The stock in Bank of America Corp. (NYSE: BAC) slipped nearly 3% to $23.89 per share by midday Thursday after reporting better than anticipated earnings for the second quarter.
The North Carolina-based bank said that it generated revenues of $22.3 billion on earnings of $3.5 billion, or 37 cents per share.
"In the most tumultuous period since the Great Depression, we delivered for our clients, our employees, our communities, and our shareholders," Brian Moynihan, the chief executive officer of BAC said in a statement today.
He added, “Strong capital markets results provided an important counterbalance to the COVID-19-related impacts on our consumer business, and our industry-leading digital capabilities allowed us to support clients amid difficult working conditions.”
While both results beat estimates of earnings of 27 cents per share on revenues of $22 billion, its profit still plunged more than 50% from the same period in 2019. The firm with 4,300 branches across the U.S. set aside more than $5 billion to cover potential loan losses, while lower interest rates reduced interest income by 11%.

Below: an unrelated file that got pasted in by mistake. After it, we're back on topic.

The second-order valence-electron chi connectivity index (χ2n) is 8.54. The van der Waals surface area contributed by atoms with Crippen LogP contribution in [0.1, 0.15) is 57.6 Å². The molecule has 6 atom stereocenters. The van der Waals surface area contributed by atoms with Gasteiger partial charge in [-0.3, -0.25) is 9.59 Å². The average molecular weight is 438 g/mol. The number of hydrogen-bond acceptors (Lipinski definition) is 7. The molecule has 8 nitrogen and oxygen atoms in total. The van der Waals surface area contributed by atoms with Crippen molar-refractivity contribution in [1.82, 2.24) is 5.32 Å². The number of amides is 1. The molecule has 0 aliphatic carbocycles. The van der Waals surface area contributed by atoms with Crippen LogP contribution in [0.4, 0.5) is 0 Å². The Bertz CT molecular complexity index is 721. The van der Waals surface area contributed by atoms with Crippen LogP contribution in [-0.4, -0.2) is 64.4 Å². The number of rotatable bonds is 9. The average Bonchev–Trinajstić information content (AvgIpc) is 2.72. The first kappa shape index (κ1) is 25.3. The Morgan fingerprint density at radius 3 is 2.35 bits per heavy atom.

“When both long term and short term interest rates are at their historical lows as they are today. That spread is lower, and we make less money,” Paul Donofrio, the chief financial officer of BAC said.
However, the bank isn’t alone after watching its stock fall after beating estimates, as Citigroup Inc., (NYSE: C) did the same earlier this week, but has now recovered from the fall anyhow.
It also didn’t help BAC’s cause that U.S. markets were down after Asian benchmarks took big hits on China’s retail sales falling short of projections. Intraday, the Dow Jones dropped 84 points, the S&P 500 lost 18 points and the Nasdaq Composite tumbled more than 150 points.
“No matter how much stimulus and fiscal sugar you try to entice consumers with, they will not leave their apartment and go on a spending spree until they feel confident the landscape is virus-free,” Chief global market strategist Stephen Innes said in a report.
As for BAC, Donofrio told analysts in a conference call that he was encouraged by recent customer activity. “We’re seeing early signs of cautious optimism,” he said. Shares of BAC are down 32% year-to-date.